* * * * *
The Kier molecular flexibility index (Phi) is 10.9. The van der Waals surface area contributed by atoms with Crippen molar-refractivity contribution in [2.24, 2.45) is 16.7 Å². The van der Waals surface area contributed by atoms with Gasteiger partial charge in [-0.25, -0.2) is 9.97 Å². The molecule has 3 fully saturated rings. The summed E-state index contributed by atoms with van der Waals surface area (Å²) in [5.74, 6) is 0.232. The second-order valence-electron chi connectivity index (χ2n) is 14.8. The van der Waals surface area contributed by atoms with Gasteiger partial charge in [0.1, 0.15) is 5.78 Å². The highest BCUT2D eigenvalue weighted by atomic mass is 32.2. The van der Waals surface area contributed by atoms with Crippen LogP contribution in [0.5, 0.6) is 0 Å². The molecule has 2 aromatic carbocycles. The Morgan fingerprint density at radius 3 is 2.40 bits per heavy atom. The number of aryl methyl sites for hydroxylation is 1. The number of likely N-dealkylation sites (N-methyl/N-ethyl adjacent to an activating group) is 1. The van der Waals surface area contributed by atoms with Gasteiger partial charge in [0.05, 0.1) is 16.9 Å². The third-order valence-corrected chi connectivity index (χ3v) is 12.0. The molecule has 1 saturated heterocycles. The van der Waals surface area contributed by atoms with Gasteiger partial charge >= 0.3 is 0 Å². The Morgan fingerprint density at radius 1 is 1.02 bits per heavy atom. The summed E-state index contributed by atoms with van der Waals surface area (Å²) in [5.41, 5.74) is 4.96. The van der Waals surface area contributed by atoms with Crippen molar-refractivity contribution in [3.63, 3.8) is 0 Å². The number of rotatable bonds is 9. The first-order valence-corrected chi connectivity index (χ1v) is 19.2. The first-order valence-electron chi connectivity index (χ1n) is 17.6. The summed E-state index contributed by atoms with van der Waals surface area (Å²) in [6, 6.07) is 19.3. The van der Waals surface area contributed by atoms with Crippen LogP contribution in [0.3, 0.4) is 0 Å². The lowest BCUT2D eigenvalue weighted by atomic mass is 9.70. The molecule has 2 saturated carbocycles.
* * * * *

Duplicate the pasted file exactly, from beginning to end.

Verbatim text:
The Kier molecular flexibility index (Phi) is 10.9. The van der Waals surface area contributed by atoms with Crippen molar-refractivity contribution in [2.24, 2.45) is 16.7 Å². The van der Waals surface area contributed by atoms with Gasteiger partial charge in [-0.25, -0.2) is 9.97 Å². The molecule has 3 fully saturated rings. The summed E-state index contributed by atoms with van der Waals surface area (Å²) in [5.74, 6) is 0.232. The second-order valence-electron chi connectivity index (χ2n) is 14.8. The van der Waals surface area contributed by atoms with Gasteiger partial charge in [0.1, 0.15) is 5.78 Å². The highest BCUT2D eigenvalue weighted by atomic mass is 32.2. The van der Waals surface area contributed by atoms with Crippen LogP contribution in [0.5, 0.6) is 0 Å². The molecule has 2 aromatic carbocycles. The Morgan fingerprint density at radius 3 is 2.40 bits per heavy atom. The number of aryl methyl sites for hydroxylation is 1. The number of likely N-dealkylation sites (N-methyl/N-ethyl adjacent to an activating group) is 1. The van der Waals surface area contributed by atoms with Gasteiger partial charge in [0.05, 0.1) is 16.9 Å². The third-order valence-corrected chi connectivity index (χ3v) is 12.0. The molecule has 1 saturated heterocycles. The van der Waals surface area contributed by atoms with Gasteiger partial charge >= 0.3 is 0 Å². The Morgan fingerprint density at radius 1 is 1.02 bits per heavy atom. The summed E-state index contributed by atoms with van der Waals surface area (Å²) in [5.41, 5.74) is 4.96. The van der Waals surface area contributed by atoms with Crippen molar-refractivity contribution in [3.63, 3.8) is 0 Å². The number of rotatable bonds is 9. The first-order valence-corrected chi connectivity index (χ1v) is 19.2. The first-order valence-electron chi connectivity index (χ1n) is 17.6. The summed E-state index contributed by atoms with van der Waals surface area (Å²) in [6, 6.07) is 19.3. The van der Waals surface area contributed by atoms with Crippen LogP contribution in [0.3, 0.4) is 0 Å². The lowest BCUT2D eigenvalue weighted by atomic mass is 9.70. The molecule has 2 saturated carbocycles.